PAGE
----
What helps regulate your energy, make red blood cells and maintain nerve function?
This essential vitamin plays a role in these body functions and countless more, but surprisingly it is a vitamin that many of us can easily become deficient in.
While some people do not consume enough vitamin B12 from food sources, others might become deficient from medication use (e.g. Metformin) and still others from poor absorption due to aging or digestive health conditions (e.g. Crohn’s).
It is also important to consider that vegetarian or vegan diet is a common risk factor for vitamin B12 deficiency. Plant based foods do not contain B12 and this vitamin must be sourced from animal protein sources.
Signs of Vitamin B12 Deficiency
Fatigued & Weakness
Vitamin B12 plays a major role in energy metabolism and the health of red blood cells. Red blood cells carry oxygen throughout the body and general fatigue and reduced endurance are very common signs of low vitamin B12.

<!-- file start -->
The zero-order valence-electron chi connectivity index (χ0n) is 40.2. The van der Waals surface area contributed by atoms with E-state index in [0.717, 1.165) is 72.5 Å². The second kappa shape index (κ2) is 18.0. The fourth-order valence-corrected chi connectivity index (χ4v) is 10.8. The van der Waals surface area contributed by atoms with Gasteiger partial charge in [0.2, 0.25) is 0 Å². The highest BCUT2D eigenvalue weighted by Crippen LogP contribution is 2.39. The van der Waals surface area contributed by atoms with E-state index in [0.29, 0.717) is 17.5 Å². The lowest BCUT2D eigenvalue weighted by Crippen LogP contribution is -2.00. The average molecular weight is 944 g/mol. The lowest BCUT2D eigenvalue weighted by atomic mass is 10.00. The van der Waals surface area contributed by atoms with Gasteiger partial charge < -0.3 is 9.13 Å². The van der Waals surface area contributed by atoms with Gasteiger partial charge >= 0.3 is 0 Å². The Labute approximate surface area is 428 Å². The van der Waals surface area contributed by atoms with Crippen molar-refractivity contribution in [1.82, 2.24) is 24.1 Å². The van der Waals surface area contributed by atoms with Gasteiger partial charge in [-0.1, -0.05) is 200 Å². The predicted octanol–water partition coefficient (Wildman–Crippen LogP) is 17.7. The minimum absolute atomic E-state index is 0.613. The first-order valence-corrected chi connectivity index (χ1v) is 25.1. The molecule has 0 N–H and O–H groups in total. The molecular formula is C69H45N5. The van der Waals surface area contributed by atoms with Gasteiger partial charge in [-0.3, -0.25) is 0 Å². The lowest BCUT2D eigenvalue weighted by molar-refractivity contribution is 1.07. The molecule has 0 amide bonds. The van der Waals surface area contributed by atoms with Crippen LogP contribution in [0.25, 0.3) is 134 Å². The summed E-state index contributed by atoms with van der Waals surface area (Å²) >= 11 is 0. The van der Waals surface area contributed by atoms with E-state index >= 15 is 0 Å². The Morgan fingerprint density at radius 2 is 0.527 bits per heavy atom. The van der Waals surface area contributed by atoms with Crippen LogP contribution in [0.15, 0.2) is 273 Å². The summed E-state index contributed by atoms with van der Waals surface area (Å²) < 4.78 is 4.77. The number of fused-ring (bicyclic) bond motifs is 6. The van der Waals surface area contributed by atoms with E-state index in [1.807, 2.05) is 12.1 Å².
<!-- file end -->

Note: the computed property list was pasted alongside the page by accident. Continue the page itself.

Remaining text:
Brain Fog & Reduced Concentration
Individuals that are deficient in vitamin B12 report frequent changes in mood, irritability and brain fog that reduces concentration.
Vitamin B12 is essential for maintaining the integrity of nerves. Low vitamin B12 can results in symptoms of numbness and tingling can be felt in the hands and feet. These symptoms can be resolved by raising vitamin B12 levels.
How to Boost Vitamin B12
- Dark meats such as beef, liver and chicken contain high amounts of vitamin B12 that is easily absorbed along with other essential minerals including B1, B6 selenium and zinc.
- Fish such as salmon, sardines, trout and tuna all contain high amounts of B12 along with omega-3 fats that are important for nerve health and heart health.
- Eggs are another great source of B12. It is important to note that vitamin B12 is contained within the egg yolks, so choose whole eggs instead of egg whites.
- Supplements such as Frontline Diabetes, contains 1,000 mcg of methylcobalamin. This is the most absorbable for a B12.